Title: More of the old and on with the new
Two experimental indicators from Shell for future energy computational research
Speaker: Mike Golombok (Shell, TU/e-ME)
Time: Nov 21, 2019, 10:00–11:00
Location: Differ, Alexander-zaal
Numerical work normally models hypotheses and makes predictions which can be experimentally tested. In this seminar I will present two Shell projects where experimental observations suggest industrial potential and where computational modelling would help focus these observations on practical implementation for issues such as scale-up and process control. These examples are taken from the ‘old’ hydrocarbon and ‘new’ energy transition worlds.
Old world: Mobilising heavy oils
I will discuss the use of near critical water to crack and reduce viscosity of both ‘old’ bituminous oils and ‘young’ not yet ‘cooked’ oils. I will describe how modelling here will greatly reduce the requirement for unwieldy experimentation.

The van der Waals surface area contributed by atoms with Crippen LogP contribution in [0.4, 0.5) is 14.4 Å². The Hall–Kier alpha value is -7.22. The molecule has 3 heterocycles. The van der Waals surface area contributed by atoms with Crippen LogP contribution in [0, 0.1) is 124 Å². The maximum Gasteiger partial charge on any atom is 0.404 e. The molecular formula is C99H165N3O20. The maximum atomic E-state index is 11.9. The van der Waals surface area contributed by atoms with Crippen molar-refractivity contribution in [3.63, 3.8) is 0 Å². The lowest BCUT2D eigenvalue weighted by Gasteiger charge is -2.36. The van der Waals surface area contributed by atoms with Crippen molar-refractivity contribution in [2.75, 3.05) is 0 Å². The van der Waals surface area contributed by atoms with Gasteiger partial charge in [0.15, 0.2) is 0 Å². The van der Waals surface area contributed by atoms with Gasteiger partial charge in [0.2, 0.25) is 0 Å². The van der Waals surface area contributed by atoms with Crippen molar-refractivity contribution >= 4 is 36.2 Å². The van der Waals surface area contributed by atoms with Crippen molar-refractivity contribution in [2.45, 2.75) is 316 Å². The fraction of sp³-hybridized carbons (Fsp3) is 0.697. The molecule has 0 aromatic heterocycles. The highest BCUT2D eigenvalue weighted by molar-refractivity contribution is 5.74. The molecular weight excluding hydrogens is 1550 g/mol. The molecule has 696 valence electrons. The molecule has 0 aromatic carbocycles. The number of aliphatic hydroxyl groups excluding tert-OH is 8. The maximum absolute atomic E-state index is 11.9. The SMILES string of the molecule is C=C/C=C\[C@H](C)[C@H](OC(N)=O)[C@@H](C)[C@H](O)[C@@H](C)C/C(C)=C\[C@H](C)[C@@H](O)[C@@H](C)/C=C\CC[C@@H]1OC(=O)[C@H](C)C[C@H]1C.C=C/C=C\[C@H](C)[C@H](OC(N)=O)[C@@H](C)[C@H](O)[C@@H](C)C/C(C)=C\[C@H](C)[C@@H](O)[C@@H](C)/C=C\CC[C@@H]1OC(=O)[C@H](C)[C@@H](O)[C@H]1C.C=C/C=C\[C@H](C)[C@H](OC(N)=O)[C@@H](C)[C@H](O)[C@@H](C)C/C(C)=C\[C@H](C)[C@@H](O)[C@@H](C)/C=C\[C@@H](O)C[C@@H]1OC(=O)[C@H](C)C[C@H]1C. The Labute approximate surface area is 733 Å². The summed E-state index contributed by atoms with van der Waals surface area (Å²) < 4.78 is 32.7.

New world: Metal powders
These represent a new dense energy candidate for addressing problems of intermittency and storage when using renewable energy. Their implementation in existing infrastructure however, requires considerable reverse engineering of properties of a fuel which are completely unknown for the purposes of extended continuous burning.
Mike Golombok comes from Scotland. He has a BSc from University of Glasgow and a PhD from University of Toronto. He joined Shell in 1985. He did 15 years in refining and chemicals, 18 years in exploration and production and is currently in New Energy. Since 2006 he is a part-time professor at TU Eindhoven in mechanical engineering.